Published in The Lyttelton Times, 11 Jan 1851
The Sir George Seymour, weighed anchor at Plymouth, about 11 o’clock, A.M. , on Sunday, Sept. 8 1850. She was the last, by several hours, to leave the shores of Old England. Her companions were all out of sight, and two out of the three were not seen again, till she met them in this harbour. Like the rest, she made an excellent run out of channel, and by the 13th was abreast of Cape Finisterre. On Sunday, the 15th, the passengers assembled, for the first time, for Divine worship, which was celebrated on the poop. All hands aft to rig the church, was a new sound to landsmen, but what church could be grander than that which had the sky for its roof, the ocean for its floor, and god himself for its architect. Great was the thankfulness of most, who, after a week of sickness and discomfort, were thus assembled together for the first time, to adore and praise him, who sitteth above the water floods. From that day forward, the morning and evening services of the church were celebrated, with occasional exceptions, throughout the voyage, and the Holy Communion was thrice administered, first, on Sunday Sept. 22nd, again, on Sunday, Oct. 20th, and lastly on Advent Sunday.
The weather, during the first part of the voyage, was very delightful. On Wednesday, the 18th, we had a beautiful view of Porto Santo, one of the Madeira group, Madeira itself being afterwards seen more dimly in the distance. On the same morning we were startled by an alarm of fire in the after hold, which, though it was speedily extinguished, was sufficient to cause a thrill of horror in the minds of most, succeeded by a feeling of thankfulness for being delivered from so great a peril. It was broad daylight, land was in sight, though at a distance, but, even if the lives of all had been spared, which could hardly have been expected, to have lost all, and landed on a foreign soil, had been a sad disaster. On the Friday following, we had a clear view, though at a very great distance, ( as much as 90 miles,) of the far famed peaks of Tenerife Palma, with its bold and rugged outline, and its many smoke wreaths, the signs of its industry and commence, divided with the lofty and majestic Peak, which stands as it were the mother of the group amongst her graceful offsprings, the interest of that lovely morning. Ferro, the southernmost of the Canaries, was in sight the following day.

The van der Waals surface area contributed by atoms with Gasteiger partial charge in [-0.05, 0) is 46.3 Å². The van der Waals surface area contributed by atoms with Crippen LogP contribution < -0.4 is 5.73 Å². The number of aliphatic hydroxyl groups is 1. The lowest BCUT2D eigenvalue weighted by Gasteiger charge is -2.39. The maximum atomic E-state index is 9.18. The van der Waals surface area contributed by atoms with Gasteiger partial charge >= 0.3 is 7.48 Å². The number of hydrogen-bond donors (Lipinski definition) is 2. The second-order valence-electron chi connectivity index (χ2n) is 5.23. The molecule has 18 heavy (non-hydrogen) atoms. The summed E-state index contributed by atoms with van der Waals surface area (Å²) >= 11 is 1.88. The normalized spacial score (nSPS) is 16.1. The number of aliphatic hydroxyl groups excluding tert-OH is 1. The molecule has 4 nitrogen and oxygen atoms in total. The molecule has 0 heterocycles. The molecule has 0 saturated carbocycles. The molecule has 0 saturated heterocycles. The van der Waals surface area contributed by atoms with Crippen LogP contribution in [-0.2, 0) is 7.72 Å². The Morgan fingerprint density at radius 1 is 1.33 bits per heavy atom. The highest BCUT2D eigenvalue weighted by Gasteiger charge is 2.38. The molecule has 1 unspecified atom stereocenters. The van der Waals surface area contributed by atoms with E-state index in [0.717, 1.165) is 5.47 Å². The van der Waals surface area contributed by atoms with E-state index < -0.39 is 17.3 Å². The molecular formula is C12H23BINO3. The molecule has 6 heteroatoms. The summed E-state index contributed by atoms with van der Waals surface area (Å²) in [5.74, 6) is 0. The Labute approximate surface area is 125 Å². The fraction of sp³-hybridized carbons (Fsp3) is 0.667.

On the 26th we passed St. Antonio, the westernmost of the Cape Verds, and from that time, we saw no land for eleven weeks, that which we next saw being a part of the beautiful coast of this our southern Britain. On the 4th of October, and incident occurred, which we must not pass over. A sail came in sight, which proved to be the Randolph. Nothing could have happened more fortunately, since it gave an opportunity to our friend Mr. Davy, to pass the rest of the voyage in his own ship. He had narrowly escaped missing his passage altogether, having arrived at Plymouth too late to embark on board the Randolph, and was with difficulty permitted to take his passage with us. An opportunity was now afforded, most unexpectedly, of putting him in possession of his own cabin, in his own ship. There was not one, it may safely be said, who was not sorry to lose him from amongst us, still we could not but congratulate him on the now probable recovery of his cabin and his outfit. The expectation was realized, a boat was lowered from the Randolph and the chief officer, and two clergymen, and some other passengers, came on board to visit us, and after a short stay, returned in company with our friend, who has thus succeeded in accomplishing a feat, more often talked of than performed, namely, that of sailing in two ships, an honour supposed to reserved only for the most distinguished personages. We sailed in company with our friends of the Randolph, for the two following days, and did not finally part with them till the Thursday following, Oct. 10.